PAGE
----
R Hamilton, Southbrook, Qld. (Robert Hamilton)
R J Eden, Heatherton , Vic (Robert James Eden)
W A S Lucas, Coolamon, NSW (Stanley Lucas aka William Albert Stanley Lucas per service record)
G A Ellis, North Qld. (George Arthur Ellis, Charters Towers, Qld)
Frank Murray, Manildra, NSW
J W Muller, Kent St, Maryborough, Qld (maybe John William Muller, mother in Nanago)
M H Comerford, Wondai, Qld (Martin Henry Comerford)
F N Smith, Forest Hill, Qld (Frank Norman Smith)
N T Wright, Goondiwindi, Qld (Neville Thomas Wright)
E A Balderson, Maryvale via Warwick, Qld. (Ernest Alfred Balderson)
W J Matchett, Moree, NSW (William James Matchett, Boomi, near Moree, NSW)
F A Tuddenham, Oaklands, NSW (Frederick Ashton Tuddenham)
F C Rudd, Campsie, NSW (Frank Campbell Rudd, Campsie, NSW)
Sgt Bob Phillips, Moyston, Vic (Sgt then CSM Robert Phillips, Moyston, Vic)
A Osborne, Cpl, 36 Murchison St, Carlton (Arlington Osborne, born UK)
M D J Kunkel, Gowrie St, Toowoomba, Qld (Matthew David John Kunkel)
T L Clarke, Bulli, NSW (Thomas Leslie Clarke)
Ken N Kunkel, Mort St, Toowoomba, Qld (Kenneth Norman Kunkel)
M L Dyer, Crown St, Wollongong. (Martin Luther Dyer)
E J White, 603 High St, Armadale, Vic (Edward James White)
James Alexander Wilson, Calcairn, NSW (?)
Any thoughts, please comment. Here are a few from me.
The Lancaster entry doesn’t seem quite right to me, and he is also different from the others because he’s a sapper. I’ve tried comparing some of the signatures in the book as compared to their attestation papers at NAA and there are some differences…not surprising I suppose.
I’m trying not to do the BCP research for them, as that’s part of their learning strategy. However my observations are that the vast majority of these men seem to have been appointed as Drivers with the ANZAC Mounted Division Train in late 1917. This makes it likely that they were involved with the offensives at Gaza and also Jericho. The Unit’s War Diary for February 1918 is here, and the story of the advance on Jericho is here and an ADFA summary is here. The unit’s engagement at Jericho apparently ended on 21 February 1918, and the date for the signatures is 22 February 1918, which makes me think it was some form of team bonding/memorabilia after the battle.
There are diaries by Sapper Edward Bradshaw and Trooper Jeffery Thomas Holmes from the Australian Mounted Division which cover this period and reveal details of their daily lives and work. Both diaries are held by the Australian War Memorial…next time in Canberra.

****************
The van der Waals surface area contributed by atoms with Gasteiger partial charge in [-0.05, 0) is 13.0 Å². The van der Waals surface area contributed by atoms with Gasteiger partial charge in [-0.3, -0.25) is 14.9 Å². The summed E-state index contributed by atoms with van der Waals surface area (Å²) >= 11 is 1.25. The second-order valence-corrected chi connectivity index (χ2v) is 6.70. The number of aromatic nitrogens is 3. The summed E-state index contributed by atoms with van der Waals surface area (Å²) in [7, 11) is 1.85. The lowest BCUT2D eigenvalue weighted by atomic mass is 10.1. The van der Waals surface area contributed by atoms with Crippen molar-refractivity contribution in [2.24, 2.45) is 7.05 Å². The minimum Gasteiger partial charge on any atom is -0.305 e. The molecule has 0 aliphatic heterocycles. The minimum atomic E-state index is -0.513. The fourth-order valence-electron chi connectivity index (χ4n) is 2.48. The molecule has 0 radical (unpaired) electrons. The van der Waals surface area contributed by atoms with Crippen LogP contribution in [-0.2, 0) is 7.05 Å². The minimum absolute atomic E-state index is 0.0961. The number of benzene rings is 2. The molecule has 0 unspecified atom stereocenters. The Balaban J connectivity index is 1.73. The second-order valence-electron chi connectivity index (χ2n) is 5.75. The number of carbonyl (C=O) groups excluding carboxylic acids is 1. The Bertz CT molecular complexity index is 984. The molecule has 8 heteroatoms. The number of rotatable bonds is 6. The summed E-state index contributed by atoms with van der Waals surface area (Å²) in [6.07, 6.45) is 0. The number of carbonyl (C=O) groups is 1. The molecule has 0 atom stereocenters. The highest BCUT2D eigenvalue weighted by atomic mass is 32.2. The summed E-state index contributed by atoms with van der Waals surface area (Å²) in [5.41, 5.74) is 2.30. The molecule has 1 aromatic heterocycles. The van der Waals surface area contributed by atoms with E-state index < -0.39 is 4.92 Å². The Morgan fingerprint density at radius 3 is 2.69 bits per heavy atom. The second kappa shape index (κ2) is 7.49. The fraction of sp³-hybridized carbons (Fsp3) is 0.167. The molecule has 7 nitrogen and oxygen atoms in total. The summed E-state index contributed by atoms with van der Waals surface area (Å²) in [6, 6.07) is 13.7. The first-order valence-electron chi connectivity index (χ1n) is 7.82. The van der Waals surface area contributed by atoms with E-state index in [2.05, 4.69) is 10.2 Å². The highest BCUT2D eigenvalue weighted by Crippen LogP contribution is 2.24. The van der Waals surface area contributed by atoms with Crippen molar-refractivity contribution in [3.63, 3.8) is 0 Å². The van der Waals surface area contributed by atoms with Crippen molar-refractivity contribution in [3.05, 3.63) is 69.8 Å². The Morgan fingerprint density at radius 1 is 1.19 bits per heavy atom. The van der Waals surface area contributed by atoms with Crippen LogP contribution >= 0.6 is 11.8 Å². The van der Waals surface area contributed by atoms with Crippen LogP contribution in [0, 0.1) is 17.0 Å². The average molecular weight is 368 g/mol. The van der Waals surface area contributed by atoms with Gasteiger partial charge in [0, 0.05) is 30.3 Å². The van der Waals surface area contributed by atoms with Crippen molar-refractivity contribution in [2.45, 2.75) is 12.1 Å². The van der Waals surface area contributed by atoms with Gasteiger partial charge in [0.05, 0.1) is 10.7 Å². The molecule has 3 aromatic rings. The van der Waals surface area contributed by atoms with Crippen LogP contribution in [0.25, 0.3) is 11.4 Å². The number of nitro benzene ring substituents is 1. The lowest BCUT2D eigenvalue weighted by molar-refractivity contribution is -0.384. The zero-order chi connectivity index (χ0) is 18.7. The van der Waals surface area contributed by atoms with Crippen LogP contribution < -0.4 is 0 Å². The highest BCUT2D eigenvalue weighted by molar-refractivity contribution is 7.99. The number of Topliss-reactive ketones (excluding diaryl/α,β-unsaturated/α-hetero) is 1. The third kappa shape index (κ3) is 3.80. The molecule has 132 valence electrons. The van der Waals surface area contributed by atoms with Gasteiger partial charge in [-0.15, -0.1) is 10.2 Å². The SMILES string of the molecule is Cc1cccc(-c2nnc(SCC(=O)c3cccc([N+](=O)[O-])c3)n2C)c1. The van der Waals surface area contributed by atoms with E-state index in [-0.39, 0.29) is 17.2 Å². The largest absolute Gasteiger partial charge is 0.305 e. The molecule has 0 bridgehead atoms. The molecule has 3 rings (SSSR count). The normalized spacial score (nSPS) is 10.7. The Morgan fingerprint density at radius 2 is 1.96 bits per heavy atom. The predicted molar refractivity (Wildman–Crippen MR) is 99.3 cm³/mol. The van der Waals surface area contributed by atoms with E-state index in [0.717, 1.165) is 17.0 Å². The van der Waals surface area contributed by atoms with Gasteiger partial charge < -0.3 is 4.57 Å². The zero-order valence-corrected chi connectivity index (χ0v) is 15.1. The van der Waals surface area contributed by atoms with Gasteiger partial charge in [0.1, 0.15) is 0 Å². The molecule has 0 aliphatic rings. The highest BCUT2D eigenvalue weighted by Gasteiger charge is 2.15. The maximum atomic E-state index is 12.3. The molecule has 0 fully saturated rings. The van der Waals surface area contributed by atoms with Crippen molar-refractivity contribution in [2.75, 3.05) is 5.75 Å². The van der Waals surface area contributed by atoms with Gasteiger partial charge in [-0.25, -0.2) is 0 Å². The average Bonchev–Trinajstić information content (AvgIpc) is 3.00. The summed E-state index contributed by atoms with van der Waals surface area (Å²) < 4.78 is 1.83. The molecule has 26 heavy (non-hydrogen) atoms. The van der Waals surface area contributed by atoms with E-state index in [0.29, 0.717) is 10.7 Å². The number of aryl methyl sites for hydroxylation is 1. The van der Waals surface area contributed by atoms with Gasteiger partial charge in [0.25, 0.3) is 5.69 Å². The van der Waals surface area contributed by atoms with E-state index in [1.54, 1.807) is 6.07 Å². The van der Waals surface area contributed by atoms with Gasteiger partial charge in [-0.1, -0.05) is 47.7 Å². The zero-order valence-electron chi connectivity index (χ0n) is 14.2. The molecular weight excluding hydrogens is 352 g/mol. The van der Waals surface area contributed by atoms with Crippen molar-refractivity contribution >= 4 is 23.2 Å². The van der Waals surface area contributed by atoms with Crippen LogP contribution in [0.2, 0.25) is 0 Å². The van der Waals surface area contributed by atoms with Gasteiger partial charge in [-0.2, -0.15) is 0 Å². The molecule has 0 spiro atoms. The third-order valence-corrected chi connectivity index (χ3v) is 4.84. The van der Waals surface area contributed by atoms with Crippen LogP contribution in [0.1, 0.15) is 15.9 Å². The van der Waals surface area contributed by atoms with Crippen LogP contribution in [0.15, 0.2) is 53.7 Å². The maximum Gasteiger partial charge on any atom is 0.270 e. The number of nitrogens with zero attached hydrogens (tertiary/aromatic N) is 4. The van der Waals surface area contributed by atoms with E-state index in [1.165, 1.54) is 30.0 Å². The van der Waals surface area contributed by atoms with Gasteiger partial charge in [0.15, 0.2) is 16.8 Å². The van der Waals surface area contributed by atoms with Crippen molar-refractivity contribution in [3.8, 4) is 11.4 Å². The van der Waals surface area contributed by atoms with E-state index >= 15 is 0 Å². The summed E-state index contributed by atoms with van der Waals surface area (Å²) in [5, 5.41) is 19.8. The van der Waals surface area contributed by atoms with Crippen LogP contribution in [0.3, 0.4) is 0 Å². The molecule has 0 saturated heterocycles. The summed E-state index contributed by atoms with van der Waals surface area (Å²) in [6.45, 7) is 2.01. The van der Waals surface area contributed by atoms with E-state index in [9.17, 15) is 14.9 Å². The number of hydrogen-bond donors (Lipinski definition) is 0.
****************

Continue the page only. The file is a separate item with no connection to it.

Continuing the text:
Apart from the fact that this is a great project, it’s also exciting for me at a personal level. Matthew David John (John) Kunkel and his younger brother Kenneth Norman (Ken) Kunkel, were my grandfather’s younger brothers. Both went to war together, along with a couple of Gavin cousins, and both returned safely together. I knew they’d been in the Middle East, and yet somehow it seems amazing that they had been to the old biblical scenes. Were they impressed and intrigued I wonder (their parents and grandparents were all devout Catholics) or were they simply caught up in the war itself.
So, over to all of you. Let’s see how blogging can help this group make connections with the men’s families as they have with the Kunkel men.
Lately my mind has been turning to Papua New Guinea again as we plan an upcoming trip back to Alotau after a mere 41 years. As it does in these circumstances, one thought leads to another and before long I’m off on a tangent.
No surprise then that I picked up my copy of The Last Blue Sea the other night to re-read it. Originally published in 1959 the book won the inaugural Dame Mary Gilmore Award. My guess is that it would be the best part of forty years since I last read it, having first encountered the book in high school.
In theory the novel is entirely fictitious except for the presence of renowned war photographer Damien Parer. Whatever the truth of the specifics, there’s little doubt that the story builds on personal experience and a deep knowledge of World War II in New Guinea circa 1943 (post-Kokoda). It has an unusual writing style which ultimately seemed very effective but I confess I occasionally got confused as to which soldier was which, despite the list of key characters in the beginning.
This is one book in which the place (the jungle near Salamaua in what was then New Guinea) is very much a major character, shaping the individual soldier’s experience and responses. Having the tiniest understanding of just how impenetrable the jungles of PNG can be, I am in awe of their survival and persistence.
My take-away thoughts from this book were:
I found this novel to be very powerful and will be rereading it again soon, to absorb the finer points I missed in my rush to follow the story.